Let’s Get Organised

Dr Deborah Trengove

As we head into the second half of the school year, parents and kids should have a good idea about what is expected in their year level. Reports have been sent home, and you may have had a parent-teacher meeting to discuss your child’s progress so far. It’s the perfect time to take a step back, reset and assess what you and your child need to focus on for the remainder of the year.

Organisational skills are key when it comes to young people succeeding at school and maximising their potential. On the flip side, disorganisation can undermine their achievements and cause frustration for parents and teachers. Kids can feel like they are always in trouble if they are constantly being pulled up for losing, forgetting, or not finishing something.

Organisational skills may seem simple enough to adults, but for some children, these skills take longer to become part of their daily routines. Organisation is associated with executive functioning, the brain’s “manager” which plans, prioritises, and manages distractions. Neurodivergent children and teens, especially those with ADHD, often need more support to stay organised at school and at home. Other children may also struggle with organisation, but don’t worry – as a parent there are things you can do to help.

What are the core organisational skills that children and teens need?

  • Knowing what is required – usually through a diary system.
  • Keeping track of belongings – taking necessary items to and from school.
  • Being able to find what they need – keeping things in an orderly manner.
  • Planning what needs to be done – connecting the now with the future.

Inattention or distractibility can cause kids to miss important information, which contributes to disorganisation. This is a tough one to overcome for some kids, and adults may need to change the way they give information or instructions to make it easier for them to understand. At home, make sure you have your child’s attention before giving instructions and limit the amount of information given at one time.

It’s important to understand that children’s sense of time is also developing as they mature. Children in the early primary years generally operate in a time frame of a matter of hours, while children in late primary school can conceive of time for most of the day. By early secondary school, teenagers’ awareness of time grows from several days to a week, while older teenagers can think ahead and plan for the coming weeks, being able to balance competing demands and allocate resources accordingly – in theory at least!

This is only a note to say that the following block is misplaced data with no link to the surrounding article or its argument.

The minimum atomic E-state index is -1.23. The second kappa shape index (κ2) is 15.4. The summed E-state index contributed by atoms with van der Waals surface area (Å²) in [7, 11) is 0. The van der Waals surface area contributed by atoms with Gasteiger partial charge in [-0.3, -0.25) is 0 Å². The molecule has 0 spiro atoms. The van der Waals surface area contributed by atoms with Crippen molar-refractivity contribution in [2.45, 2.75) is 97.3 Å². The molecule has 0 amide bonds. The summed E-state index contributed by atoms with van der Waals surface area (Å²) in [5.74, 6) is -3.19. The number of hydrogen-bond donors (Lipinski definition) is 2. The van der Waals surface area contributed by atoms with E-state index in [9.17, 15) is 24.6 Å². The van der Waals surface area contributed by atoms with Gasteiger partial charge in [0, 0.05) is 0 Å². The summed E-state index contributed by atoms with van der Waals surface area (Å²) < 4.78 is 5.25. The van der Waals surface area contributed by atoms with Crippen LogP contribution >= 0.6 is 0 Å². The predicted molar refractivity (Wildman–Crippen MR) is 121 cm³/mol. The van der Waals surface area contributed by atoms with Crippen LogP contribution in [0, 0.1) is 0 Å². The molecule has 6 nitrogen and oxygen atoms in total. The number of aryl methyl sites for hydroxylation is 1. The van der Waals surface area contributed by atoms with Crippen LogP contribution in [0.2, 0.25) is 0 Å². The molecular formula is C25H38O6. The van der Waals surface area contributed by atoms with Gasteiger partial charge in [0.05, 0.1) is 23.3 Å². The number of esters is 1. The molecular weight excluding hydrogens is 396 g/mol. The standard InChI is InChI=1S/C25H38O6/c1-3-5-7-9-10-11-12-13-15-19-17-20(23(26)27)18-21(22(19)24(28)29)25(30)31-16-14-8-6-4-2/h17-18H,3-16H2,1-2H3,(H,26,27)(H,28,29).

10 strategies to try at home:

  1. Find a diary system that works for your child or teenager. Some do well with electronic diaries, others prefer a hard copy.
  2. Help your child to break down tasks down into smaller, manageable chunks. This is a key skill to develop as children are assigned more complex tasks.
  3. Build the habit of writing lists that are visible – in the diary, on a board, using post-it notes, whatever works. Teenagers can be encouraged to have a daily list and a weekly list to help plan across the week.
  4. Help high school-aged children to set up folders for their subjects and review every term – clean out rubbish, file papers away in appropriate categories.
  5. Encourage the “do it now” principle such as “put it away now” or “write it down now”, doing it while they remember and before other activities take over.
  6. Get into the routine of packing bags at night, to save time in the morning and prevent them forgetting things as they rush to get out the door on time.
  7. Use a calendar for the family, including everyone’s activities and appointments. Some families use more sophisticated shared online calendars, others like a whiteboard for the weekly schedule.
  8. Consider using a timer if your child needs help with managing time, such as knowing when 15 minutes of reading is up, or how long they spend in the bathroom!
  9. Use visual reminders and encourage your child to help create them. They are more likely to stick to routines or follow lists if they are involved in making them.
  10. White boards are wonderful for lists and reminders – just make sure you tie the whiteboard marker to the board, so it doesn’t go missing!

Above all, recognise your child’s efforts and growth in these key skills. Be specific in your praise and encouragement – this will help build their confidence and keep them motivated. Remember, the habits they develop now will stand them in good stead throughout their schooling and beyond.

Dr Deborah Trengove is part of the ParentZone Eastern team. Deborah is a former school psychologist, head of wellbeing and educational leader and has written many articles to support the vital role of parents.

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